Wednesday, September 30, 2009

Most Young Adults Think They are Spiritual: A survey conducted by LifeWay research indicates the vast majority of unchurched young adults consider themselves spiritual. This contrasts a view of young adults as uninterested in God or spiritual matters. 73% of 20-29 year olds said they think they are spiritual and want to learn more about "God or a higher supreme being." Among those 30 and over, that number is only 62%. 89% of 20-29 year olds said they would be open to a conversation about Christianity – 14% higher than those over 30 years old. 63% said they would attend church if it presented truth to them in a way that "relates to my life now." 58% said they would be more likely to attend if they felt the church "cared for them as a person."

Friday, September 11, 2009

Tuesday, September 1, 2009

What happens when it all goes wrong. No, a non religious / reality based way, how do we respond to the great ripping and ravaging pain of life. It seems like people can turn to God or run away when the pain really goes deep. Is God of any practical help when your guts are totally kicked out and you and your faith are left mangled on the floor?

So there you are with your spouse burying your 1st child...and then you are standing with them looking over the ashes of your home with no insurance almost all of your personal assets liquified in flames...finally you send your wife and 4 daughters to visit family. They leave on a ship, which encounters a storm...and you get a text message that says...saved....alone... what would you do...what would faith mean? Can you stand in those shoes for just a minute and feel the sickening nausea fill you up. Your chest scream...tears break out and explode across your face. And your heart and mind start racing, and grieving, and searching for an answer...a reason...something to hold unto. and on the airplane flight out to be with your wife what would you be thinking, feeling...what would you tell her. This is what Horatio Spafford wrote...this was the comfort he gave his wife...this is what faith meant to him when his life was shattered.... this is a true story, from one of my brothers in my faith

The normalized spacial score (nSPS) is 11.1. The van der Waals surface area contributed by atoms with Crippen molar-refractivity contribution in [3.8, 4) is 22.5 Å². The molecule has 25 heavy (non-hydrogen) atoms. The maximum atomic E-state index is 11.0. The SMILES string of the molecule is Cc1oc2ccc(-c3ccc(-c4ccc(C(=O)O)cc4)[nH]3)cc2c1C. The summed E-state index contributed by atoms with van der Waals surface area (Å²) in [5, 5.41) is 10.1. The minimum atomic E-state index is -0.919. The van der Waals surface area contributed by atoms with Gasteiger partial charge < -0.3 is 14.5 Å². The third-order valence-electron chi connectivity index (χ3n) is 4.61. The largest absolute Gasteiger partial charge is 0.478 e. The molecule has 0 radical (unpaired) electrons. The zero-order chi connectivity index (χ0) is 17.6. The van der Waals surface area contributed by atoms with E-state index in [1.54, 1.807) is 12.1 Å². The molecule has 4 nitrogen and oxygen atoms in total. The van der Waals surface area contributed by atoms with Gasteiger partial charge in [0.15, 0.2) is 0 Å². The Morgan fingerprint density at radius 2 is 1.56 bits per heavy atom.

When peace, like a river, attendeth my way,
When sorrows like sea-billows roll;
Whatever my lot, Thou hast taught me to say,
"It is well, it is well with my soul."
Though Satan should buffet, tho' trials should come,
Let this blest assurance control,
That Christ has regarded my helpless estate,
And hath shed His own blood for my soul.
My sin - oh, the bliss of this glorious thought,
My sin - not in part, but the whole,
Is nailed to the cross and I bear it no more,
Praise the Lord, praise the Lord, O my soul.
And, Lord haste the day when the faith shall be sight,
The clouds be rolled back as a scroll,
The trump shall resound and the Lord shall descend,
"Even so" - it is well with my soul.
It is well with my soul,
It is well, it is well with my soul.

Horatio G. Spafford was an attorney in Chicago during the year of 1874. He and his family were members of the Fullerton Avenue Presbyterian Church. Spafford and his wife had learned what it meant to completely trust God in every situation. First their only son died and then in 1871 most of their personal property were burned in the great Chicago fire. But their greatest testing came in 1874. Mrs. Spafford and their four daughters boarded the French ship "Villa de Havre" on their way to England. But just off the coast of Ireland the ship sank with 226 persons losing their lives. Horatio finally received a cable sent by his wife. It read "saved alone." As he traveled to England to comfort his wife, he was able again to gain his strength from God with the verse, "All things work together for good to them that love the Lord" (Rom 8:28) He then penned the words to our hymn "It Is Well with My Soul." (The tune was written by Phillip Bliss)


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